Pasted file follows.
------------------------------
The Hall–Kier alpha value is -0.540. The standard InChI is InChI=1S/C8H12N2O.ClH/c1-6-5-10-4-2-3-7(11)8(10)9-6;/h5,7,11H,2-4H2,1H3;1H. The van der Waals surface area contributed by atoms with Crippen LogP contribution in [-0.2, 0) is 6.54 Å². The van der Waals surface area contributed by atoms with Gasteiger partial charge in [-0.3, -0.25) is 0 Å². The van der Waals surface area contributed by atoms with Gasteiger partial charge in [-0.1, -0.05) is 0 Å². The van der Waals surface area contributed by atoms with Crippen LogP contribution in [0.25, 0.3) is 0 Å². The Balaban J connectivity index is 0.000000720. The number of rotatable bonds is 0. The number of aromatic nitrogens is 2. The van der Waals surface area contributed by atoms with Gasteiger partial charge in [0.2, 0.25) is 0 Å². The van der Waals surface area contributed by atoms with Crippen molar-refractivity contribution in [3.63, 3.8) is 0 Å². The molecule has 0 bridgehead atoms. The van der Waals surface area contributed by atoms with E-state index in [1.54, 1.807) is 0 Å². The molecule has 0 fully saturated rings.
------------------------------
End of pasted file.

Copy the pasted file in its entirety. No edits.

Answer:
The Hall–Kier alpha value is -0.540. The standard InChI is InChI=1S/C8H12N2O.ClH/c1-6-5-10-4-2-3-7(11)8(10)9-6;/h5,7,11H,2-4H2,1H3;1H. The van der Waals surface area contributed by atoms with Crippen LogP contribution in [-0.2, 0) is 6.54 Å². The van der Waals surface area contributed by atoms with Gasteiger partial charge in [-0.3, -0.25) is 0 Å². The van der Waals surface area contributed by atoms with Gasteiger partial charge in [-0.1, -0.05) is 0 Å². The van der Waals surface area contributed by atoms with Crippen LogP contribution in [0.25, 0.3) is 0 Å². The Balaban J connectivity index is 0.000000720. The number of rotatable bonds is 0. The number of aromatic nitrogens is 2. The van der Waals surface area contributed by atoms with Gasteiger partial charge in [0.2, 0.25) is 0 Å². The van der Waals surface area contributed by atoms with Crippen molar-refractivity contribution in [3.63, 3.8) is 0 Å². The molecule has 0 bridgehead atoms. The van der Waals surface area contributed by atoms with E-state index in [1.54, 1.807) is 0 Å². The molecule has 0 fully saturated rings.